Fatah Negotiator Discusses Obama's Speech

Originally published on May 24, 2011 5:04 pm
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ROBERT SIEGEL, Host:

Earlier this week, we heard from a senior official of Hamas, the Palestinian Islamist movement that controls the Gaza Strip. Hamas has signed a unity deal with Fatah, the Palestinian nationalist movement that governs the West Bank, and it's led by President Mahmoud Abbas, also known as Abu Mazen.

Well, today, we're going to hear from one of Fatah's negotiators. Mohammad Shtayyeh joins us from Ramallah on the West Bank.

Welcome to the program.

MOHAMMAD SHTAYYEH: Thank you.

SIEGEL: And I want to begin by playing for you what President Obama said yesterday about the Fatah unity agreement with Hamas. Here's what he said.

BARACK OBAMA: The recent announcement of an agreement between Fatah and Hamas raises profound and legitimate questions for Israel: How can one negotiate with a party that has shown itself unwilling to recognize your right to exist?

SIEGEL: He's referring to Hamas, and I wonder, is it your understanding that Hamas will make some unmistakable statement that it recognizes Israel's right to exist as a Jewish state, or if not, how can you negotiate on behalf of them?

SHTAYYEH: Well, the negotiations are conducted in the name of the PLO. Hamas is not a member of the PLO at the moment. And secondly, what is agreed upon is to have a government that is not a Hamas and Fatah partnership sort of government, to have a government of independent personnel and independent ministers whom to be agreed upon by the two parties, but none of them is affiliated by any parties.

SIEGEL: But Hamas could run candidates and win seats in a new government ultimately without joining the PLO, couldn't it?

SHTAYYEH: No. Hamas is not going to run any candidate. Hamas will nominate people who are 100 percent independent people, and none of them is a Hamas affiliate. Fatah will enjoy a veto on any candidate who might be a Hamas affiliate.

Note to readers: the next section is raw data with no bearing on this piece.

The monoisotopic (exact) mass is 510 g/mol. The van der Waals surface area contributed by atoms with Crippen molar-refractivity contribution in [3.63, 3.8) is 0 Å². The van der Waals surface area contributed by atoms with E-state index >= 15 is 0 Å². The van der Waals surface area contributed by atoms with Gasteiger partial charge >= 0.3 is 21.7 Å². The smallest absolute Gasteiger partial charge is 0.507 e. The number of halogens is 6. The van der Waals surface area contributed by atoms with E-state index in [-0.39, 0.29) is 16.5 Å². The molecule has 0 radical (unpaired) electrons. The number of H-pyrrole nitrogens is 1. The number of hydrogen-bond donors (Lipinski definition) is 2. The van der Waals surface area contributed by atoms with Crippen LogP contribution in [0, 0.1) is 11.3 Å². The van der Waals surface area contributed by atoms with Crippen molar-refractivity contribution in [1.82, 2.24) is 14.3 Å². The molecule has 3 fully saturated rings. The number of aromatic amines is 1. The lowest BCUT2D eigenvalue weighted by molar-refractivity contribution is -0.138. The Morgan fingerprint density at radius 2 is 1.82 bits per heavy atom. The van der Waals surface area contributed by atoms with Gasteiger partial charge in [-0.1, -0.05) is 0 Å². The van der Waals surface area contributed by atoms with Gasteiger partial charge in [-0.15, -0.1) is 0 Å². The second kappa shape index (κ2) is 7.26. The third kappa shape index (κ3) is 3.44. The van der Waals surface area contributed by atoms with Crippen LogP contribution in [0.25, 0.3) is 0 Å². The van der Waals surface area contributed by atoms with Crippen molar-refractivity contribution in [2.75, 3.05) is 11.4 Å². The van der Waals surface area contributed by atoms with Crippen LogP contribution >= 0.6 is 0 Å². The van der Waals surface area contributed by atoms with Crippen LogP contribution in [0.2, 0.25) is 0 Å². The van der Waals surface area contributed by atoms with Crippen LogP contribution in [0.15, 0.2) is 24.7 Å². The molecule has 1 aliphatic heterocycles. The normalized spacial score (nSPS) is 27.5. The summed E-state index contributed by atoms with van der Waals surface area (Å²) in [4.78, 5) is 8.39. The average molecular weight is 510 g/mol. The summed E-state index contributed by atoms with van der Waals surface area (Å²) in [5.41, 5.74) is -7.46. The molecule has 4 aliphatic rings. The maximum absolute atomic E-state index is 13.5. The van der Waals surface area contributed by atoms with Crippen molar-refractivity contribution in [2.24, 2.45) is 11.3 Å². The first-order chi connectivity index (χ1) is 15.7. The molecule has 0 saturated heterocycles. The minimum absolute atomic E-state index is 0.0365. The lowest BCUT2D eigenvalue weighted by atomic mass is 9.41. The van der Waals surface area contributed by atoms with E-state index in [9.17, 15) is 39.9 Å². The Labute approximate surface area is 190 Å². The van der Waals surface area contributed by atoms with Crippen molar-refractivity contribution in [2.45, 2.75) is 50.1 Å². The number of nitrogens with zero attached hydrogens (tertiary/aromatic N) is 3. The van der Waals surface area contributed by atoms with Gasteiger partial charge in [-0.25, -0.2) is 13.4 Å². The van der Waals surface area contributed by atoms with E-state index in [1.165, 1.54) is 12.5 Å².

SIEGEL: Do you think Hamas should change its position on its recognition of Israel and plainly come round to the PLO's position on Israel?

SHTAYYEH: Oh, by all means. I mean, obviously I would like very much to see Hamas becoming identical to our political platform, because at the end of the day, we would like to live in peace, and we do (unintelligible) another chance for talks.

This is something that's very new. Hamas is now saying exactly what we are saying, that we want an independent state on the borders of 1967. And I think the Israelis should realize that the occupation is hurting them in the same way that it does hurt us.

And at the end of the day, if the whole region is moving towards political participation, freedom of speech, freedom of movement and so on, it's the Palestinians who need all this before anybody else.

SIEGEL: Mohammad Shtayyeh, in the coming weeks and months, Israel is obviously going to be pressed to describe what territorial concessions it will make. That's going to be a politically tough demand for them to comply with.

The tough demands being made of the Palestinians concern Jerusalem and any right of return. Is it time for Palestinians, leaders that is, to say out loud and in public that they know they're not going to get the mass repatriation of Palestinians to Tel Aviv, Haifa or elsewhere in pre-'67 Israel or that they're going to permit some Israeli presence in Old Jerusalem, which the Al-Jazeera leak showed they were willing to negotiate? Is your side prepared to get public and face some very tough decisions of your own?

SHTAYYEH: Well, by all means, we are always public, and we said that we are ready to accept an independent Palestinian state on only 22 percent of what used to be called Palestine. So the compromises are there.

Now, when it comes to the issue of refugees, the most important issue is that the issue itself, the issue of refugees, has to be settled on the negotiating table. Otherwise, it will be a remaining issue, and it will be a thorny issue. And then, it might be an issue of - that might really cause an explosion of any future political agreement. So it is much better to really settle all issues, including the issue of the refugees as well.

SIEGEL: Mohammad Shtayyeh, thank you very much for talking with us today.

SHTAYYEH: Thank you very much.

SIEGEL: Mr. Shtayyeh spoke to us from Ramallah on the West Bank. He's been a member of the Palestinian negotiating team.

Today, at the White House, Israeli Prime Minister Benjamin Netanyahu addressed the same issues with President Obama. On the Palestinian right of return, Netanyahu referred back to the Arab-Israeli War of 1948. He said that Israel had absorbed Jewish refugees from Arab countries then, but the Arab countries had refused to absorb the Palestinian refugees. And now, he said Israel's future as a Jewish state would be wiped out by accepting Palestinian refugees.

BENJAMIN NETANYAHU: And I think it's time to tell the Palestinians forthrightly, it's not going to happen. The Palestinian refugee problem has to be resolved. It can be resolved. And it will be resolved if the Palestinians choose to do so in a Palestinian state. That's a real possibility. But it's not going to be resolved within the Jewish state.

SIEGEL: Prime Minister Netanyahu, speaking with President Obama today. We have more on their meeting elsewhere on the program. Transcript provided by NPR, Copyright NPR.